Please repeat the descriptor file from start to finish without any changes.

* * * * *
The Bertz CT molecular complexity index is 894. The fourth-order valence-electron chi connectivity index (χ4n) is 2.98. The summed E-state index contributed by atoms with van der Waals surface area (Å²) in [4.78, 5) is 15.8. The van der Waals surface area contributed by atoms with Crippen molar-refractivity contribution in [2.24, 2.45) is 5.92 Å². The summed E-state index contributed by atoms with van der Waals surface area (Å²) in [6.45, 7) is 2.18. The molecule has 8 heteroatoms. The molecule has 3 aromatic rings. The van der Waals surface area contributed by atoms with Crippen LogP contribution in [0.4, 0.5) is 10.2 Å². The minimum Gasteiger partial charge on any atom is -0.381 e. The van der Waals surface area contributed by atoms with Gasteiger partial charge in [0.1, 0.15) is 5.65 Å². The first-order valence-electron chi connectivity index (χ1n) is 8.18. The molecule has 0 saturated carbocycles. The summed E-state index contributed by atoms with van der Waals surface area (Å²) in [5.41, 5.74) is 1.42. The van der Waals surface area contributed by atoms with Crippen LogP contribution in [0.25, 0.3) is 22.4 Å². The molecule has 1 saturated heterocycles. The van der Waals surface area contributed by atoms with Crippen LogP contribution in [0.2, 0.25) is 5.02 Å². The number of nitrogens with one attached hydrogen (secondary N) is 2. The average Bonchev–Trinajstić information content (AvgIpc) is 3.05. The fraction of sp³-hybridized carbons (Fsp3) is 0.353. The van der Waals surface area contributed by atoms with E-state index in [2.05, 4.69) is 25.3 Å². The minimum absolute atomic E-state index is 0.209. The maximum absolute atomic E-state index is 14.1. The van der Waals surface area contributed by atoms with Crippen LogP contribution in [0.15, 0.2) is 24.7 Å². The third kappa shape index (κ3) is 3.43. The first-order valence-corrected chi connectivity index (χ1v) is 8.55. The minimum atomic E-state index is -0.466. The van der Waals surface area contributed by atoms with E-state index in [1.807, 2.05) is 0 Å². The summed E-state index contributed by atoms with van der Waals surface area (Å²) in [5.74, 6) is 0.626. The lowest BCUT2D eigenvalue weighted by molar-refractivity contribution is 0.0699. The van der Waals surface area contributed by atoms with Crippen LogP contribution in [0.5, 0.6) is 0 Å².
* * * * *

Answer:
The Bertz CT molecular complexity index is 894. The fourth-order valence-electron chi connectivity index (χ4n) is 2.98. The summed E-state index contributed by atoms with van der Waals surface area (Å²) in [4.78, 5) is 15.8. The van der Waals surface area contributed by atoms with Crippen molar-refractivity contribution in [2.24, 2.45) is 5.92 Å². The summed E-state index contributed by atoms with van der Waals surface area (Å²) in [6.45, 7) is 2.18. The molecule has 8 heteroatoms. The molecule has 3 aromatic rings. The van der Waals surface area contributed by atoms with Crippen LogP contribution in [0.4, 0.5) is 10.2 Å². The minimum Gasteiger partial charge on any atom is -0.381 e. The van der Waals surface area contributed by atoms with Gasteiger partial charge in [0.1, 0.15) is 5.65 Å². The first-order valence-electron chi connectivity index (χ1n) is 8.18. The molecule has 0 saturated carbocycles. The summed E-state index contributed by atoms with van der Waals surface area (Å²) in [5.41, 5.74) is 1.42. The van der Waals surface area contributed by atoms with Crippen LogP contribution in [0.25, 0.3) is 22.4 Å². The molecule has 1 saturated heterocycles. The van der Waals surface area contributed by atoms with Crippen LogP contribution in [0.2, 0.25) is 5.02 Å². The number of nitrogens with one attached hydrogen (secondary N) is 2. The average Bonchev–Trinajstić information content (AvgIpc) is 3.05. The fraction of sp³-hybridized carbons (Fsp3) is 0.353. The van der Waals surface area contributed by atoms with E-state index in [2.05, 4.69) is 25.3 Å². The minimum absolute atomic E-state index is 0.209. The maximum absolute atomic E-state index is 14.1. The van der Waals surface area contributed by atoms with Crippen LogP contribution in [0.15, 0.2) is 24.7 Å². The third kappa shape index (κ3) is 3.43. The first-order valence-corrected chi connectivity index (χ1v) is 8.55. The minimum atomic E-state index is -0.466. The van der Waals surface area contributed by atoms with E-state index in [1.807, 2.05) is 0 Å². The summed E-state index contributed by atoms with van der Waals surface area (Å²) in [5.74, 6) is 0.626. The lowest BCUT2D eigenvalue weighted by molar-refractivity contribution is 0.0699. The van der Waals surface area contributed by atoms with Crippen LogP contribution in [0.5, 0.6) is 0 Å².